Daddy was so good to my Mother's Mother who was a widow for many years. He took her on trips with them, she visited us a lot, he bought her a fur coat, sent her on a trip to California with my Mother form St Louis and much more.
Daddy loved and respected my Mother. She told me they were the happiest with each other when Helen was a baby, although very poor. The business took so much of his time in St Louis and when we moved to California as Forrest explains in what he wrote, Daddy's money problems began again. He had retired in 1931 with what he though were enough investments to take care of us all, but the depression lasted so long that it ruined his stocks. When he passed on there was $60 in the bank and no life insurance. It was a fearful cloud over his head and I do not remember him as a happy man in California. He was, however, the best when we were on trips, it seemed to lift the burden a little and he was able to relax and be more pleasant. He took us on wonderful trips, the National Parks were his cup of tea and were a natural for him with his love of nature and beauty. He taught us to appreciate so much in life. The Parks are still some of my most favorite places. He did so much for us even though he was worried about money and I do not know how he did it, but what a wonderful thing it was for us kids to see so much of the Southwest.
E greatly admired Teddy Roosevelt and was very similar to him in many ways. He preferred classical music but also loved Irish and Scottish music and Hawaiian music. He took all eight of us to the weekly summer performances of light opera in Forest Park in St Louis. I still remember the words to much of the music and some of the stories of the plays. I just loved that too! He introduced the magical world of classic literature to me; one of the greatest joys in life.
He wanted us to THINK and remember! I failed him in this more than once. One time when I was in high school and was driving him somewhere as he often wanted me to do, I exclaimed about a group of black cattle in a field and wondered aloud what kind they were. He was disgusted with me and said “They are Black Angus and I have told you that before!”. I used to try and keep out of trouble by not talking too much and therefore saying the wrong thing when with him. I observed what anyone else in the family did that got them into trouble and tried not to do it. This did not always work, of course, and yet only once did I really get into deep trouble with him when I was in 8th grade, in Ramona. Now that I know how deeply rewarding and incredibly difficult it is at times to be a parent, I realize what an unusually fine parent he was and have great respect and admiration for him.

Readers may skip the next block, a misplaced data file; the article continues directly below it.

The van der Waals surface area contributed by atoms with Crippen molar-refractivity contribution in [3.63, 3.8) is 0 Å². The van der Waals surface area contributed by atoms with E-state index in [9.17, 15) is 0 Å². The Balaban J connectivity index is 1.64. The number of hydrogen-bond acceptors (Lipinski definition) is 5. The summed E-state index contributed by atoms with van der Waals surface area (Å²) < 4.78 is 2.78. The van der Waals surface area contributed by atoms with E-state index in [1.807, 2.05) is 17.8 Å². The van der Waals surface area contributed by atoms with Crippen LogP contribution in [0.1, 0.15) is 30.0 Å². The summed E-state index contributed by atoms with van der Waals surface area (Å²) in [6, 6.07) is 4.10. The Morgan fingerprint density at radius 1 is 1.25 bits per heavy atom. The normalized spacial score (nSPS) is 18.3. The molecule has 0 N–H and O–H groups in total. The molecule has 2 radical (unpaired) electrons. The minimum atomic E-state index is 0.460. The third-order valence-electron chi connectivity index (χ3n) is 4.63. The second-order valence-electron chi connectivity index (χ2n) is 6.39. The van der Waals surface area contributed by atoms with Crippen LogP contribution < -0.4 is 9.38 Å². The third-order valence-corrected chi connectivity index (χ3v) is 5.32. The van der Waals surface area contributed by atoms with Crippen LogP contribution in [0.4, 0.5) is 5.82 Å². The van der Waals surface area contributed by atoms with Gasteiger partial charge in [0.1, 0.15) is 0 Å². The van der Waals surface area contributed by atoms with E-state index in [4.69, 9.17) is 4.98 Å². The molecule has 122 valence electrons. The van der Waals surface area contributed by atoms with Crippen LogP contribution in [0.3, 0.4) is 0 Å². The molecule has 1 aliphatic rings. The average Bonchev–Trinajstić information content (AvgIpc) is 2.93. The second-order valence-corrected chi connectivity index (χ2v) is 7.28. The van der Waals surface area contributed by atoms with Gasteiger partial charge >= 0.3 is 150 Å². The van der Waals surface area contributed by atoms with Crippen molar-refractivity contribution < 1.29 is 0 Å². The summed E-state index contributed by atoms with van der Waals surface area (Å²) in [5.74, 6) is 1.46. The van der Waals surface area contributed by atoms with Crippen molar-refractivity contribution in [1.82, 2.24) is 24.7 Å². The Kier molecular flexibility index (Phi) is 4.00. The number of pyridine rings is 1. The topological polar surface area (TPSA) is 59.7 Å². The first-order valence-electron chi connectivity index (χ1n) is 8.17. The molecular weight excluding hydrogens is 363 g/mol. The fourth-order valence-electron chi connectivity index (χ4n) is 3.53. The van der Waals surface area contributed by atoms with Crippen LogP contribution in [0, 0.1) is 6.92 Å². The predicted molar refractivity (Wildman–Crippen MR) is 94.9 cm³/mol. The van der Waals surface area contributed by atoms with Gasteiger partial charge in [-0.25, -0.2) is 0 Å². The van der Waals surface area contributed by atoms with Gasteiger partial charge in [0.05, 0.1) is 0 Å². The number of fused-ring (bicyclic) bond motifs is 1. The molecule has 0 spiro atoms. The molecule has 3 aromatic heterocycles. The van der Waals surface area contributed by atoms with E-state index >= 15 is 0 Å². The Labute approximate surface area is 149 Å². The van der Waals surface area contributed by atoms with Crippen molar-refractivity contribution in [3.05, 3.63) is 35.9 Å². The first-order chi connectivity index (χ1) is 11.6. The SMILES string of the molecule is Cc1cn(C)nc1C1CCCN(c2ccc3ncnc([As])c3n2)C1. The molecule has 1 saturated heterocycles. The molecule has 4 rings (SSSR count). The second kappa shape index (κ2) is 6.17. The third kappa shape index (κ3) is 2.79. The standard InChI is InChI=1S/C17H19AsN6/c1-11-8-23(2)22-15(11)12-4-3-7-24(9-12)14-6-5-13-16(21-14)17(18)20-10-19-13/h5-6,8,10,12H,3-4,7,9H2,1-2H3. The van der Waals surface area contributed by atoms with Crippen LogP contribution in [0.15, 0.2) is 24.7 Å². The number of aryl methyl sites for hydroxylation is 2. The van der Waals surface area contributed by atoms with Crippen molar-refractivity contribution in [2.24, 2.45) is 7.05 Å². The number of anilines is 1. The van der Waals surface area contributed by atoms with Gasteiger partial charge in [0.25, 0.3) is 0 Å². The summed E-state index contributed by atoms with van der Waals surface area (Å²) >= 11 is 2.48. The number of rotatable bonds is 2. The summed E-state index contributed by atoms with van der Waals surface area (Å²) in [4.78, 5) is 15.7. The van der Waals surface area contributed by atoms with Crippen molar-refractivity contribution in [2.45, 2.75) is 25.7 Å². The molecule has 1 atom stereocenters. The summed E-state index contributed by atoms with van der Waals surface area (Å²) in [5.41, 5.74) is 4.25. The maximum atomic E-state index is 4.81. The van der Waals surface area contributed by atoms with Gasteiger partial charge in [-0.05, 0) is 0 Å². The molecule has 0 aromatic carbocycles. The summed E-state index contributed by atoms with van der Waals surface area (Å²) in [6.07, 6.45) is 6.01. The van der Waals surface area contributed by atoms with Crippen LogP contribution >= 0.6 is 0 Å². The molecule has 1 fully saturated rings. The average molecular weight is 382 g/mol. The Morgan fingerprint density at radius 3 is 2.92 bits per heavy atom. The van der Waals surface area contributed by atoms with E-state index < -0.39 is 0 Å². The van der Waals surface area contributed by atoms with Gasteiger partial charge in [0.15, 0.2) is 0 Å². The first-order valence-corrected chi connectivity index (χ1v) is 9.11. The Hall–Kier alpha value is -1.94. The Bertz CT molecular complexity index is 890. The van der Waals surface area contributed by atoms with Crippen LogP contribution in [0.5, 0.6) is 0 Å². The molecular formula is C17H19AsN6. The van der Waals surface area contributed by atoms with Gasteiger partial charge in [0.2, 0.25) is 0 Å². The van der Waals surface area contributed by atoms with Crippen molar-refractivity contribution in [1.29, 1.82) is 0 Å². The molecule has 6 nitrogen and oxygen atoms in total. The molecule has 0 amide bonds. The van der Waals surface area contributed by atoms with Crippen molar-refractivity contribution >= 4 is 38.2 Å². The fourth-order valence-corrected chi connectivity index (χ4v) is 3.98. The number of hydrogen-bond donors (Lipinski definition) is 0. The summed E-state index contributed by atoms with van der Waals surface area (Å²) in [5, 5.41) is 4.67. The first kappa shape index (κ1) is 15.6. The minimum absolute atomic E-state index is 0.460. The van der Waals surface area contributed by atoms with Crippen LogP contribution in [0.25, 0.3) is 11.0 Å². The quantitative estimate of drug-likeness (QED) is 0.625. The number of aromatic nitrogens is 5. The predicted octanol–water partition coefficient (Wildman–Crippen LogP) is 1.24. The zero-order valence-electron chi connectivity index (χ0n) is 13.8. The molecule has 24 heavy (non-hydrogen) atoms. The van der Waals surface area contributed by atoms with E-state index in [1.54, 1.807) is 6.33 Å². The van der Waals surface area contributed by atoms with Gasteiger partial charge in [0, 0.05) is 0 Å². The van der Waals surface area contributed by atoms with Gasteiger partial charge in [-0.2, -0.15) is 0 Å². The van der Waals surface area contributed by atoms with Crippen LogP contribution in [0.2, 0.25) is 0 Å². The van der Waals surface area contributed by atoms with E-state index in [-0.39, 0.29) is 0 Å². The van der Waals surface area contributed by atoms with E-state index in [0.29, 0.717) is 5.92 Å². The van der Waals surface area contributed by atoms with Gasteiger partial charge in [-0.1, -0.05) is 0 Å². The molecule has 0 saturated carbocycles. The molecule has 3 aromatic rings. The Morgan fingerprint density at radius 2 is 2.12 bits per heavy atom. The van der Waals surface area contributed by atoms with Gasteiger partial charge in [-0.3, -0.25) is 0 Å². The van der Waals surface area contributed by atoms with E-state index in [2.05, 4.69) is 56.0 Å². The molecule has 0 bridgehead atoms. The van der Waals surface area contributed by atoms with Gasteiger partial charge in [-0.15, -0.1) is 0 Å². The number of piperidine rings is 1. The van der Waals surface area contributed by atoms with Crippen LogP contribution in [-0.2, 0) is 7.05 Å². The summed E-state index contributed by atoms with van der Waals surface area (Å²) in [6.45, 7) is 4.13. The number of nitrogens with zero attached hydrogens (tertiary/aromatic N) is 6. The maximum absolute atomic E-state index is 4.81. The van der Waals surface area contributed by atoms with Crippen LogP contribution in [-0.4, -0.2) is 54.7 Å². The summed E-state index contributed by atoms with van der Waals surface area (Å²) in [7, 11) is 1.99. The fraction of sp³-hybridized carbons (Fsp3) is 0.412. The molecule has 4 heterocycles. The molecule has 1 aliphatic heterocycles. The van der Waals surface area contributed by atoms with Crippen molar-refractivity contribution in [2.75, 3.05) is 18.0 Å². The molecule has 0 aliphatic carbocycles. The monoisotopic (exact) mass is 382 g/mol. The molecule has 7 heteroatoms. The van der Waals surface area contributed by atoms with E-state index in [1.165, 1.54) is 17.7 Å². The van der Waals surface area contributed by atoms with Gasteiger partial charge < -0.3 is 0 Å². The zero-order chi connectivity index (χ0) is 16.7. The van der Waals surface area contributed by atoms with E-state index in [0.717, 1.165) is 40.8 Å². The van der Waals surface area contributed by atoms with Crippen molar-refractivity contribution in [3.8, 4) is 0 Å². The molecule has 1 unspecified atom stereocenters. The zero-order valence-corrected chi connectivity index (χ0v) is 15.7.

He wanted us to be refined and polite, to have dignity and high aims and ideals. He gave us an outstanding example to follow. I recall Forrest telling me when he was grown up that he decided to tell Daddy an off-color joke for the first time. Daddy did not laugh and said “Where did you hear that dirty story?” with marked disapproval.
He did not have an easy life as a child or as an adult. But he excelled as a man, remaining true to his highest sense of right. I wish he could have known all of his grandchildren and great grandchildren; he would have delighted in you all.
Alice Holly Matlack